Increases the Chance of Making Your Business, and Your Clients, Famous
How many incredible, award-winning ideas do you need to pitch for one of them to see the light of day? Chances are that this happens so infrequently that you don’t have an answer to that question. Increase your chances of selling an incredible idea by pitching more of them. Don’t wait to be paid to pitch an idea. Don’t wait for a client to ask for an idea. Simply put, don’t wait. Just share your ideas, stand behind them, sell the hell out of them and demonstrate why they’re game-changers, and I’m sure you’ll have greater success actually bringing ideas to life.
What benefits have you experienced by giving away your ideas?
What do you see as being the pitfalls of giving away ideas?
As always, it would be great to hear from you in the comments, or on Twitter @RGBSocial
Image Credit: Veer
At the end of each year there is a flood of year-in-review content, and content that looks forward to the year ahead. It’s a natural time to take a step back from the minutia we stress over during the year to look at the big picture.
So, being just a few days into 2013, now is a perfect time to not only enjoy some of the end of year content, but it’s also a great time to reflect on your own year in social media marketing, and think about and plan for your year ahead.
REVIEW YOUR PERFORMANCE DURING THE LAST YEAR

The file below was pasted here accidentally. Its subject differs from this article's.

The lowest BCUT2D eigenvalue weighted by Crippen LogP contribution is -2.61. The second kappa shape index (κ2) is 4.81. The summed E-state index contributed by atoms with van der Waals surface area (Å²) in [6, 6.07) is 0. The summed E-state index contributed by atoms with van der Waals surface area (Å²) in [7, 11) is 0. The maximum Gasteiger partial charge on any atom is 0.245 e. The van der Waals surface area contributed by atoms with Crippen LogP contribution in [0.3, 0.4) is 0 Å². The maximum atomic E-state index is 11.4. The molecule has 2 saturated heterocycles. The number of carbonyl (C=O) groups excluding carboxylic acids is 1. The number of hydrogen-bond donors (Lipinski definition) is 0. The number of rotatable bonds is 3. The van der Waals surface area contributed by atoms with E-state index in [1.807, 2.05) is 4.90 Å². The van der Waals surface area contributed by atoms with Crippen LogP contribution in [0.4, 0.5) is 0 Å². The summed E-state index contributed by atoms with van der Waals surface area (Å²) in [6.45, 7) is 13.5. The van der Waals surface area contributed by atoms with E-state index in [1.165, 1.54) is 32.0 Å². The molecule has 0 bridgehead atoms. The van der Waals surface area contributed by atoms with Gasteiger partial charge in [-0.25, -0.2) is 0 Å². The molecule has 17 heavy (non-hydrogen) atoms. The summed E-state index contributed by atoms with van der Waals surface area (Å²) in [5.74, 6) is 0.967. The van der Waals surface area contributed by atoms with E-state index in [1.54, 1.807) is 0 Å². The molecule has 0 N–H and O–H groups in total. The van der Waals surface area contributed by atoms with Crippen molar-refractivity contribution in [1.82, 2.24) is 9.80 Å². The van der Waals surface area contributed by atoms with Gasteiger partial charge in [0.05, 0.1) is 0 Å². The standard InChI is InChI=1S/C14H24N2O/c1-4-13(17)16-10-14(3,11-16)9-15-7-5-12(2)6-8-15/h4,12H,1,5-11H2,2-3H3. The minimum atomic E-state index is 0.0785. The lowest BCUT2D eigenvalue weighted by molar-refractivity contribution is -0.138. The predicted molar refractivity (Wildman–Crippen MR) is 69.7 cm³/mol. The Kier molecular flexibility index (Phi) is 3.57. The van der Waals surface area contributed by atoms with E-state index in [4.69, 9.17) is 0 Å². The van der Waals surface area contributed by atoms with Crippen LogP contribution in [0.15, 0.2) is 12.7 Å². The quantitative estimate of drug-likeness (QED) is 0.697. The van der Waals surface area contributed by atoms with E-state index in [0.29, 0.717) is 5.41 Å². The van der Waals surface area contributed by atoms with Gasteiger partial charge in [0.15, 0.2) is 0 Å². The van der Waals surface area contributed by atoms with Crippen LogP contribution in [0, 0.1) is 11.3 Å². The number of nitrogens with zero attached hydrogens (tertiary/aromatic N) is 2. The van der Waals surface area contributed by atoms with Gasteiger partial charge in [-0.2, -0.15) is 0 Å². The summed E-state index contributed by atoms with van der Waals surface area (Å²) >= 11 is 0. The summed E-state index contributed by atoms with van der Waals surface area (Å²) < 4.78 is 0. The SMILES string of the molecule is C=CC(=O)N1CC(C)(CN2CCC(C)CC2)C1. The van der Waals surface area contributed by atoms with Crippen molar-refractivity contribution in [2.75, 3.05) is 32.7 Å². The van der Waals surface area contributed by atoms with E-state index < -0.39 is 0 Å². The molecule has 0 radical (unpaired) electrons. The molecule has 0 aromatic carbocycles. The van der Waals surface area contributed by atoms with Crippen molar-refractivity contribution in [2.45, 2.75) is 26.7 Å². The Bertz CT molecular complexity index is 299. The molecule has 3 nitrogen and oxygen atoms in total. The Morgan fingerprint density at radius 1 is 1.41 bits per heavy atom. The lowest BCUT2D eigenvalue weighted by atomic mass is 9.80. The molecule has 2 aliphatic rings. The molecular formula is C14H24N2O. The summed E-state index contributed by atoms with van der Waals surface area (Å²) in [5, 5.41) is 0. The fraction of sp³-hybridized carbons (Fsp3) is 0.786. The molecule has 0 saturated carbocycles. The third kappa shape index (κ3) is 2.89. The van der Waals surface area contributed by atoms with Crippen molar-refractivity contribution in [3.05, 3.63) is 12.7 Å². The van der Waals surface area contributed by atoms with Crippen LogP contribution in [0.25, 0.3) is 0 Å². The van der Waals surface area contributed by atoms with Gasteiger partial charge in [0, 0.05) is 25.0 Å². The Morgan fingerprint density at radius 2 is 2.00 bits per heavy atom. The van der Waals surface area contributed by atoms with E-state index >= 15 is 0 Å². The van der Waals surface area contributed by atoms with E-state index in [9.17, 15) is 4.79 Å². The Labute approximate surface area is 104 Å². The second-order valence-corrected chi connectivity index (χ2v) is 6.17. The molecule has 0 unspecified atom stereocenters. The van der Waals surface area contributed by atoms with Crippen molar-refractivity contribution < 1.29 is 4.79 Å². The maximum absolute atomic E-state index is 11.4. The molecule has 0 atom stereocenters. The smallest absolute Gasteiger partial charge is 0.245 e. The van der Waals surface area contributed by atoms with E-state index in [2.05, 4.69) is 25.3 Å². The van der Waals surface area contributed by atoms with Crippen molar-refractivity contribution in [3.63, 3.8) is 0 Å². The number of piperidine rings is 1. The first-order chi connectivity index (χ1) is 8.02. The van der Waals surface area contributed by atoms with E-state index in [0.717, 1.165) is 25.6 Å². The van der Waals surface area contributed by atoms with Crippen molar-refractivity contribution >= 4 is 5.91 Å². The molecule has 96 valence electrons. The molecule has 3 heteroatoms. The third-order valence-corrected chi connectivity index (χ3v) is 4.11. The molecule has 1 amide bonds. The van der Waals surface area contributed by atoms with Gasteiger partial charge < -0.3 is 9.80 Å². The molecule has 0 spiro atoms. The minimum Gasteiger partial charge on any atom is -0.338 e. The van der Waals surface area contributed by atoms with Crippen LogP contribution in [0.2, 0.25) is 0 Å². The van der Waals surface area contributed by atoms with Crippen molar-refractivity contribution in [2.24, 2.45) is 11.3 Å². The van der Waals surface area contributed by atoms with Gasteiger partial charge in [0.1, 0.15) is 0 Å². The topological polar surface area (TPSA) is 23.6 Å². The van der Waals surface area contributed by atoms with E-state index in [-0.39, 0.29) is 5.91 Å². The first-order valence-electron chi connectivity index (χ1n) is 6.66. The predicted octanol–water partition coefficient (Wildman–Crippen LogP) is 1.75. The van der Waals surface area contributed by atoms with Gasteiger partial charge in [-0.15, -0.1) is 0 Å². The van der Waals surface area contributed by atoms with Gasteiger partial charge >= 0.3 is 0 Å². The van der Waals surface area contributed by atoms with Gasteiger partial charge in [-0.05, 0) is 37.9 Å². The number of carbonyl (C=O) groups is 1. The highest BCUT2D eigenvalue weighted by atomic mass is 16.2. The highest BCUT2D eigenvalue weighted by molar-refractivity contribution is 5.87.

Take some time to review the performance of your social media, digital and content marketing efforts in 2012. Similar to tracking performance in the stock market, social media marketing is naturally full of small ups and downs that are magnified by the incredible amount of information we are fed through our monitoring and insights tools. A full year perspective, however, may shed new insight on what worked well, and what didn’t that you couldn’t pick up on while monitoring your activity through the year.
ADJUST YOUR STRATEGY
After reviewing your performance from 2012 and identifying what worked well, and what didn’t, make some adjustments to your strategy, how you engage, what types of content you produce, where you publish your content, what social media networks you are using, what your objectives should be, how you amplify your content, and on. Don’t get caught in a rut just because you’ve been doing something one way for some time. Social media is inherently dynamic and your strategies and tactics need to be equally as fluid to remain successful.
SET NEW GOALS, OBJECTIVES AND KPIs
Looking forward, think about what your goals, objectives and KPIs will be for 2013. Continue working toward the objectives that are driving results for your business, and set goals and KPIs that will push your efforts for even greater success. Looking forward is incredibly important to guide and justify the numerous decisions you’ll be making thought the year to continuously optimize your social media marketing efforts.
TRY SOMETHING NEW
Continue making smart, informed decisions, but go ahead and try something new. With so many tools, tactics, platforms, varieties of content, technologies, and techniques at our disposal, there is undoubtedly something that could positively impact your business that you haven’t tried yet – so go do it! The very worst that can happen is that it doesn’t work and you can stop, lesson learned, and no worse for the effort.
How did your social media marketing efforts perform in 2012?
How are you planning for the year ahead?
Are there any interesting things you’ll be doing differently in 2013?
Do you have a New Year social media resolution you’ll be pursuing?
It would be awesome to hear from you in the comments, or on Twitter @RGBSocial. Cheers, and happy New Year!
Photo Credit: Veer